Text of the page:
Apple was aware of iPhone 6 issues long before repair programs


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As Apple is facing a lawsuit regarding the touch disease that plague the iPhone 6 and 6 Plus, a testing document which was presented by Apple in the court suggests that it knew about the bend gate and touch disease before the device was launched.

Most of the details regarding the document are confidential but the judge, Lucy Koh, revealed some details. She revealed some details while she published an opinion on the case earlier this month. Motherboard shared the details regarding the statements made by her.

Apple was aware of the fact that the iPhone 6 and 6 Plus were 3.3 times and 7.2 times more likely to bend than the iPhone 5s respectively. Apple claimed that the devices were tested thoroughly and bending was an extremely rare case and only a few customers experienced it.

Touch disease is also due to the design flaw in iPhone 6 and 6 Plus which causes the chip that detects touch input get unseated from the logic board from bending or multiple drops. Apple addressed the problem back in May of 2016 in an engineering change. They didn’t launch the repair program until the news of the problem became widespread.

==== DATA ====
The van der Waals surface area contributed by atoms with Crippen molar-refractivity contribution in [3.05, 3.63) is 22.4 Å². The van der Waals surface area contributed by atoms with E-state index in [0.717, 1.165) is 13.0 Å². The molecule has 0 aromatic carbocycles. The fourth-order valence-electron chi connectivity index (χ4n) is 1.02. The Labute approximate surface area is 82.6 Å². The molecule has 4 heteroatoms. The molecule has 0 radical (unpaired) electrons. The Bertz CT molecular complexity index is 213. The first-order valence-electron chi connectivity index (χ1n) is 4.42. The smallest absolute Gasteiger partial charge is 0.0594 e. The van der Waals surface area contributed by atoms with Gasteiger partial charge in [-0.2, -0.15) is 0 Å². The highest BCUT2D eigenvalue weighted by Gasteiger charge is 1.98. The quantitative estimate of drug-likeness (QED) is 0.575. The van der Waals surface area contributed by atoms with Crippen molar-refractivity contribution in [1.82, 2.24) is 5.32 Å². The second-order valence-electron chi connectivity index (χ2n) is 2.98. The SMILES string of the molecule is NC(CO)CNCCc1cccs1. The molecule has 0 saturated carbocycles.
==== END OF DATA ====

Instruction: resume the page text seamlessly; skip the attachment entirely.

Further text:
“After internal investigation, Apple determined underfill was necessary to resolve the problems caused by the touchscreen defect. As the Plaintiffs explain, “[u]nderfill is a bead of epoxy encapsulant that is placed on a circuit chip to reinforce its attachment to the board substrate and to stiffen the surrounding assembly. … Underfill is used to prevent the manifestation of chip defects induced by bending because it reinforces the connections and prevents them from bending away from the substrate.”

After the repair program was launched Apple began replacing the affected devices with new ones for a fee of $149.

The Touch Disease lawsuit is still ongoing and not all documentation has been made public. Judge Koh recently denied the plaintiffs’ attempt to get class certification, but an appeal is in the works.


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Harry Potter

An engineering graduate, Harry turned to writing after a couple of years of experience in core technology field. At The iBulletin, Harry covers latest updates related to trending apps & games on the app store.

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